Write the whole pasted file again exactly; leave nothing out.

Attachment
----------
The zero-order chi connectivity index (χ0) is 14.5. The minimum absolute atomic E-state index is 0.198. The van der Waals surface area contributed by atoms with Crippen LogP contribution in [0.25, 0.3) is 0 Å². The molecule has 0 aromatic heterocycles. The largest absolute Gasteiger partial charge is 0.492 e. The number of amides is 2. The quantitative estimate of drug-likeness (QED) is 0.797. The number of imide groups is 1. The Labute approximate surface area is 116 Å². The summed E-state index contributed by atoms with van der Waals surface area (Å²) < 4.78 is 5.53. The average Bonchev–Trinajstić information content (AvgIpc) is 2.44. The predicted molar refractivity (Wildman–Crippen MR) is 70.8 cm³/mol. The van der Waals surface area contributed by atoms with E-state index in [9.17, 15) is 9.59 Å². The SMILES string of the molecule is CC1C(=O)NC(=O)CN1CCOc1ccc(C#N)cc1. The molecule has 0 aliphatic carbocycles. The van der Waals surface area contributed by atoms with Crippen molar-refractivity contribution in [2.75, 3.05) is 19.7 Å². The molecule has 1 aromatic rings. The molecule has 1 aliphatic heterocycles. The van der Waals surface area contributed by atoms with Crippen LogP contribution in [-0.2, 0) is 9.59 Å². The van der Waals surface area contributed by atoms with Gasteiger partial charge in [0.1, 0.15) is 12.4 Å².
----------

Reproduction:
The zero-order chi connectivity index (χ0) is 14.5. The minimum absolute atomic E-state index is 0.198. The van der Waals surface area contributed by atoms with Crippen LogP contribution in [0.25, 0.3) is 0 Å². The molecule has 0 aromatic heterocycles. The largest absolute Gasteiger partial charge is 0.492 e. The number of amides is 2. The quantitative estimate of drug-likeness (QED) is 0.797. The number of imide groups is 1. The Labute approximate surface area is 116 Å². The summed E-state index contributed by atoms with van der Waals surface area (Å²) < 4.78 is 5.53. The average Bonchev–Trinajstić information content (AvgIpc) is 2.44. The predicted molar refractivity (Wildman–Crippen MR) is 70.8 cm³/mol. The van der Waals surface area contributed by atoms with E-state index in [9.17, 15) is 9.59 Å². The SMILES string of the molecule is CC1C(=O)NC(=O)CN1CCOc1ccc(C#N)cc1. The molecule has 0 aliphatic carbocycles. The van der Waals surface area contributed by atoms with Crippen molar-refractivity contribution in [2.75, 3.05) is 19.7 Å². The molecule has 1 aromatic rings. The molecule has 1 aliphatic heterocycles. The van der Waals surface area contributed by atoms with Crippen LogP contribution in [-0.2, 0) is 9.59 Å². The van der Waals surface area contributed by atoms with Gasteiger partial charge in [0.1, 0.15) is 12.4 Å².